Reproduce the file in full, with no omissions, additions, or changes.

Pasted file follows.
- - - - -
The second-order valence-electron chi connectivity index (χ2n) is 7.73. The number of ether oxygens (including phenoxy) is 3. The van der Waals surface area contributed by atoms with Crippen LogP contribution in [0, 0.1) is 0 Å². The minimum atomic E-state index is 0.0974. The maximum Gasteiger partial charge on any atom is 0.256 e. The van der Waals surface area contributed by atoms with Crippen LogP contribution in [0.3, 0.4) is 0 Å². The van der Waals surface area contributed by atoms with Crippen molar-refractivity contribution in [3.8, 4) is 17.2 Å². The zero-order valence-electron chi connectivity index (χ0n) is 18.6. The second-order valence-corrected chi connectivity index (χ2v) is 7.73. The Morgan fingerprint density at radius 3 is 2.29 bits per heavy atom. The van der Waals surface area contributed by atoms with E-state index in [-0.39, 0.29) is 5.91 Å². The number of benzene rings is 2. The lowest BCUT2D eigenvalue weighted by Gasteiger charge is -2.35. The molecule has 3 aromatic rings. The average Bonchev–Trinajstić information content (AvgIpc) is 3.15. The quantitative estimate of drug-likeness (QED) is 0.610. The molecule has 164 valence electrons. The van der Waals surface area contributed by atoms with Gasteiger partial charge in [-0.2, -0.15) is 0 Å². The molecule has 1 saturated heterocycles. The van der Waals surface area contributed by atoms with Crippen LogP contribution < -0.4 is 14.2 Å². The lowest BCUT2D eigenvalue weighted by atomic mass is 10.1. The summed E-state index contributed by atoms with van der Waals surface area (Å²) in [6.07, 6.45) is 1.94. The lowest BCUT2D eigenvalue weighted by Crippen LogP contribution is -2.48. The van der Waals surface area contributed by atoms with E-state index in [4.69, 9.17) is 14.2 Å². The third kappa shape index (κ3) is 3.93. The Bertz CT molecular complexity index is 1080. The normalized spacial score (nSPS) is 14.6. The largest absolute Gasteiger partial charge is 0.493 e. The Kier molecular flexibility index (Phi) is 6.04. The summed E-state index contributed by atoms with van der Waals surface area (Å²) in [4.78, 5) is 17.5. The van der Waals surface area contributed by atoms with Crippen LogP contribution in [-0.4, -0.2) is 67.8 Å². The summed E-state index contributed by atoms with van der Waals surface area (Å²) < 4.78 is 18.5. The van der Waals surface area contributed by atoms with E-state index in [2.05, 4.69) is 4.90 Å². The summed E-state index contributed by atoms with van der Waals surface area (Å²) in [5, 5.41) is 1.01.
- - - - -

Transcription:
The second-order valence-electron chi connectivity index (χ2n) is 7.73. The number of ether oxygens (including phenoxy) is 3. The van der Waals surface area contributed by atoms with Crippen LogP contribution in [0, 0.1) is 0 Å². The minimum atomic E-state index is 0.0974. The maximum Gasteiger partial charge on any atom is 0.256 e. The van der Waals surface area contributed by atoms with Crippen LogP contribution in [0.3, 0.4) is 0 Å². The van der Waals surface area contributed by atoms with Crippen molar-refractivity contribution in [3.8, 4) is 17.2 Å². The zero-order valence-electron chi connectivity index (χ0n) is 18.6. The second-order valence-corrected chi connectivity index (χ2v) is 7.73. The Morgan fingerprint density at radius 3 is 2.29 bits per heavy atom. The van der Waals surface area contributed by atoms with E-state index in [-0.39, 0.29) is 5.91 Å². The number of benzene rings is 2. The lowest BCUT2D eigenvalue weighted by Gasteiger charge is -2.35. The molecule has 3 aromatic rings. The average Bonchev–Trinajstić information content (AvgIpc) is 3.15. The quantitative estimate of drug-likeness (QED) is 0.610. The molecule has 164 valence electrons. The van der Waals surface area contributed by atoms with Gasteiger partial charge in [-0.2, -0.15) is 0 Å². The molecule has 1 saturated heterocycles. The van der Waals surface area contributed by atoms with Crippen LogP contribution < -0.4 is 14.2 Å². The lowest BCUT2D eigenvalue weighted by atomic mass is 10.1. The summed E-state index contributed by atoms with van der Waals surface area (Å²) in [6.07, 6.45) is 1.94. The lowest BCUT2D eigenvalue weighted by Crippen LogP contribution is -2.48. The van der Waals surface area contributed by atoms with E-state index in [4.69, 9.17) is 14.2 Å². The third kappa shape index (κ3) is 3.93. The Bertz CT molecular complexity index is 1080. The normalized spacial score (nSPS) is 14.6. The largest absolute Gasteiger partial charge is 0.493 e. The Kier molecular flexibility index (Phi) is 6.04. The summed E-state index contributed by atoms with van der Waals surface area (Å²) in [4.78, 5) is 17.5. The van der Waals surface area contributed by atoms with Crippen LogP contribution in [-0.4, -0.2) is 67.8 Å². The summed E-state index contributed by atoms with van der Waals surface area (Å²) < 4.78 is 18.5. The van der Waals surface area contributed by atoms with E-state index in [2.05, 4.69) is 4.90 Å². The summed E-state index contributed by atoms with van der Waals surface area (Å²) in [5, 5.41) is 1.01.